Tag Archives: Ko Un

To a Stone

[for Ko Un]

You were thrown from a bridge
left to drown
in what remains of the drought-
stricken river.

Today I find your body
caked in mud
unaware of the violent days ahead:

the tens
hundreds, no thousands of beatings
that reduce
everything we know to sand.


[This is another poem I wrote during my weekend in Blackall… it is a hard land, and the people working it are currently doing it very tough. These are the words I found to try and tell a little of their story.]


Filed under poetry

A World Poetry Day Feast

Tomorrow, March 21 is World Poetry Day. One of the driving ideas of the day is to share poetry with the world, so here’s a handful of readings / films from three of my all time favourite poets. So either dive in early, or hang back and savour it in the morning… but do open your ears and let these poems in.

First up is a set from New Zealand icon, the first poet I ever saw read live, Sam Hunt. This is Hunt at his wildly unpredictable best… and he reads two poems that will always be close to me, Wave Song and Naming the Gods.

Next, a reading from Korea’s spiritual force of nature, Ko Un. He will always be a guiding light…

And finally, let William S. Burroughs enter your head and open fire… no one messed with language more than WSB and this short film by Anthony Balch, showcases Burroughs’ early work at its mind-bending best.

Happy World Poetry Day to you all! Feel free to drop me a link to something you feel I should be watching.


Filed under who listens to the radio?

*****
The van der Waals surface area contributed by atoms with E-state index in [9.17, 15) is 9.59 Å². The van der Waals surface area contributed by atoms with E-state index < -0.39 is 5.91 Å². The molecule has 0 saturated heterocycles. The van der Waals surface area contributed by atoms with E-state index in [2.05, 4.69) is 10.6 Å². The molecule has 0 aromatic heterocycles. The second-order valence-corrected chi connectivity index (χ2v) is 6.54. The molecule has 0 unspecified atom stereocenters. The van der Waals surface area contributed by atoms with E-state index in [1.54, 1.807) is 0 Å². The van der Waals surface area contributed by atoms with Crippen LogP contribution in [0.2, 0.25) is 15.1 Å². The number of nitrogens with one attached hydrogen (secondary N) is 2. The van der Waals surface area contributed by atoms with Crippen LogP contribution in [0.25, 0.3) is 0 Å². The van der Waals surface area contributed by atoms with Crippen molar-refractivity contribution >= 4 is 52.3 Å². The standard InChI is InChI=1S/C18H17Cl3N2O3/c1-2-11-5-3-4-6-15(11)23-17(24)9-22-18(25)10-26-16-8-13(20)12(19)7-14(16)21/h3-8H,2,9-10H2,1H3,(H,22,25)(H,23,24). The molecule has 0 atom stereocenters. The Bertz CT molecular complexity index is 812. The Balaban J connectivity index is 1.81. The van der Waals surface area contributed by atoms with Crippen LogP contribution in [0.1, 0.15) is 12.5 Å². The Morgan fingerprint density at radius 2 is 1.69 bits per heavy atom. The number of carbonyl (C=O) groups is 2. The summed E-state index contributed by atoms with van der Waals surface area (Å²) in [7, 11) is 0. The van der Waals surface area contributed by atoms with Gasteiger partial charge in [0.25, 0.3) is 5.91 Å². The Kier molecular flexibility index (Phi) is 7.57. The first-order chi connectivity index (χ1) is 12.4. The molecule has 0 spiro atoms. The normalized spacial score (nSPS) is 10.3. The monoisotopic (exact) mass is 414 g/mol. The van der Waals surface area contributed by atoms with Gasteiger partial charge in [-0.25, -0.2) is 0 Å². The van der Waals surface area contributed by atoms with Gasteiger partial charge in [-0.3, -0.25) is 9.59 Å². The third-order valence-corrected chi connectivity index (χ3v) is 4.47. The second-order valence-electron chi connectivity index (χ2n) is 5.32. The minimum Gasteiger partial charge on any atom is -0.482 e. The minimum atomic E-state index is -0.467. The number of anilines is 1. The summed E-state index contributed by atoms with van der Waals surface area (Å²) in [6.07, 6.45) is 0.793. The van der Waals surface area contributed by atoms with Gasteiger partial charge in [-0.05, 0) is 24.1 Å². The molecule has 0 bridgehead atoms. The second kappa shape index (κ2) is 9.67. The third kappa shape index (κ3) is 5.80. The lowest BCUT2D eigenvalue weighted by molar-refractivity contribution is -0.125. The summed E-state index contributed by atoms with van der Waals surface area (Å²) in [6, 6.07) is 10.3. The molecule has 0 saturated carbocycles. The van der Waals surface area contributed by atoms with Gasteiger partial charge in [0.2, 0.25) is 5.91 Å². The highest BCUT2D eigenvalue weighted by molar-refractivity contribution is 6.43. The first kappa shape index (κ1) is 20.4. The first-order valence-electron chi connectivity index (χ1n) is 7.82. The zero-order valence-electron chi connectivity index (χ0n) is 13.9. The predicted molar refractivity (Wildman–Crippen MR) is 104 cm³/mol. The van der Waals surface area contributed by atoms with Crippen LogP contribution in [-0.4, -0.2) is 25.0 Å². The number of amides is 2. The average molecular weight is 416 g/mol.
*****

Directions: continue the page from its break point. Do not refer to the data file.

Another Lost Shark joins the Authors for Peace Reading

Tuesday September 21 is the International Day of Peace and to celebrate the International Literature Festival Berlin is putting on a day of readings that will be broadcast across the globe.

Priya Basil, one of the key organsiers of the event has this to say about Authors for Peace:

“Art cannot stop wars, but great literature – more than any other art – has the power to help people understand one another better. If we can do this, there’s a chance for conflict resolution and even harmony. The goal of all writers – whatever the causes they support, whatever the themes that preoccupy them, whatever the form or language in which they express themselves – is to negotiate the unmapped territory between us and the other: to conquer, word by word, the distances that seem too vast, too daunting, too unknowable. When writers succeed, readers too are able to bridge differences they previously conceived impossible.”

And I have to say, I am feeling really honoured to have been invited to be one of the readers on the day, I mean, I will be reading on the same bill as one of my all time poetry heroes, Ko Un. You can check out the full list of authors here.

So why not, clear the decks on Tuesday September 21, make yourself comfortable in front of your computer and help map the distance between one another. I will be reading from my latest collection Ocean Hearted as well as a selection of some of my favourite poets at 11:30am (Australian Eastern Standard Time).